BY Mark Beasley in Profiles | 12 APR 10

Malcolm McLaren

Remembering the unruly entrepreneur, artist and self-styled godfather of punk

BY Mark Beasley in Profiles | 12 APR 10

‘And there I was, I’d arrived, swaggering from the art-school gates and gliding down the King’s Road in a sparkling blue lamé suit.’ It’s an hour into ‘An Evening with Malcolm McLaren’, hosted by Creative Time board member Peggy Jacobs, of which I was the partner in ‘provocative exchange’, and we’d only just pulled into 1971, the point in time that Let it Rock, that ‘fraudulent haberdashers’ shop McLaren ran, opened its doors in West London. High up in a Fifth Avenue penthouse overlooking New York’s Central Park, McLaren held court. I’d asked a total of two questions – it didn’t matter. McLaren had no need of inquiry or the suggested framing of his life’s work; just press play and listen as the days and tales crafted like manifestos became years, and the years and ideas became a movement. For those that knew him, McLaren’s real work was his voice, his eloquent turn of a phrase, booming theatrics and potent thoughts infecting all those that came under its spell.

Architect of punk, pirate king of the airwaves and unruly artist, McLaren died last week at the tender age of 64 of the rare cancer mesothelioma. He passed away in a clinic in Switzerland, with his family by his side: Joseph Corré (his son by Vivienne Westwood) and his girlfriend of 12 years Young Kim. The son of a Scottish engineer, McLaren was born in postwar London, in 1946. His father left soon after, leaving McLaren to be raised by his maternal grandmother Rose Corre Isaacs, the formerly wealthy daughter of Portuguese Sephardic Jewish diamond dealers. It was Rose who taught the youthful McLaren ‘to be bad is good … to be good is simply boring’, a creed he was to live by.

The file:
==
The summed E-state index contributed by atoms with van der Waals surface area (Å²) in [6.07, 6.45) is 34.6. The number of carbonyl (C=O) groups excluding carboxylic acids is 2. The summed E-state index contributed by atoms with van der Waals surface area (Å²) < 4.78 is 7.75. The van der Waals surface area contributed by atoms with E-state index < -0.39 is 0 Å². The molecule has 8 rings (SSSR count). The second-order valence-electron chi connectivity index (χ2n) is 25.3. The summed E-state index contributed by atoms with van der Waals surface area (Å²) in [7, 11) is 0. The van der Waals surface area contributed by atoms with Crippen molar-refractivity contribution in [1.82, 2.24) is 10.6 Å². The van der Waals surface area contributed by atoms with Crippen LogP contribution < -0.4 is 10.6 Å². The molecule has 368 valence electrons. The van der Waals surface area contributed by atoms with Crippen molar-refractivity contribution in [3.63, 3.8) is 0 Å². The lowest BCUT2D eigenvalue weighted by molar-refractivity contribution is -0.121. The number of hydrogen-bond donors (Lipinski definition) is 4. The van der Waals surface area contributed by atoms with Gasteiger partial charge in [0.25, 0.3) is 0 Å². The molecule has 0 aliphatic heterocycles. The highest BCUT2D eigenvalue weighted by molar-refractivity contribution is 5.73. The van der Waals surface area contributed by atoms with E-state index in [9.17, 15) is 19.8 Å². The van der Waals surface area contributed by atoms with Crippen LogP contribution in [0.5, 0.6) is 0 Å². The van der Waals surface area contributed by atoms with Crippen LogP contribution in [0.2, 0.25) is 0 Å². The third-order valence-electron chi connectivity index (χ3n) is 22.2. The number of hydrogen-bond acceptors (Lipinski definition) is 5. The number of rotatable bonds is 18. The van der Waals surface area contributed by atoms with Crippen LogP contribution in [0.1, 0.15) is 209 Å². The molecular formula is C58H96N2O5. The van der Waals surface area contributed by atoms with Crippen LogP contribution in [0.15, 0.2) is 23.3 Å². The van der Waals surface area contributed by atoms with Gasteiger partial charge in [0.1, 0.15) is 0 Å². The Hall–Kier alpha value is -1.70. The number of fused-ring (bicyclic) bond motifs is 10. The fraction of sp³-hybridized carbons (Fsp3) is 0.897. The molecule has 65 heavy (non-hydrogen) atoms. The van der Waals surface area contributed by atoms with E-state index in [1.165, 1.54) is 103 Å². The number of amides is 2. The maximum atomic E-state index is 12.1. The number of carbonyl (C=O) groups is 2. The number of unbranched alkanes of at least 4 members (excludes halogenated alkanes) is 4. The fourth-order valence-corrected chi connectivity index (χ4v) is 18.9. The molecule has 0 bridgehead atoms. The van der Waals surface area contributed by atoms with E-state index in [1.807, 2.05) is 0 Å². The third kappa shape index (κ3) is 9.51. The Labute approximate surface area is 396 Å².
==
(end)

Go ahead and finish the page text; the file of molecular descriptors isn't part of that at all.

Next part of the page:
A product of the British art-school system of the 1960s, influenced by the ideas of King Mob and the Situationists, McLaren founded – and some would say willfully, though I’d suggest creatively, mis-managed – the riotous ride that was the Sex Pistols. If he couldn’t play an instrument he sure could play musicians, creating the iconic style of first wave British punk with his then partner Vivienne Westwood, and with more than a little assistance in the shape of John Lydon aka Johnny Rotten. (If McLaren claimed all else, the poetry and the leer were Lydon’s, but now it just feels petty or irrelevant to argue the toss.) It’s difficult to overestimate the effect of the Pistols; between McLaren and the band they helped cause a seismic cultural earthquake in British cultural history. The resounding aftershocks of punk rock and the Pistols inspired generations, from the post-punk existentialism of Joy Division to the anarcho-punk politicism of Crass. To ask what else is a little like asking Michelangelo if he has plans after painting the roof of the Sistine Chapel. But more there was. Like some latter-day Walter Raleigh, but with the wide-eyed innocence of a schoolboy, McLaren delivered Hip-hop and ‘all that scratching’ to the UK, in the boom-box-vinyl of ‘Duck Rock’ (1983), and continued his solo musical work with the unlikely mix of funk, electronics and opera heard on ‘Madame Butterfly’ (1984) and ‘Waltz Darling’ (1989). His anti-fashion clothing stores on the King’s Road – from Let it Rock, through Sex, to World’s End – deserve equal billing alongside other rebellious venues for anti-social gathering and encounter with the new, from Gustave Courbet’s Pavilion of Realism, to Andy Warhol’s Factory; they were both his canvas and his club.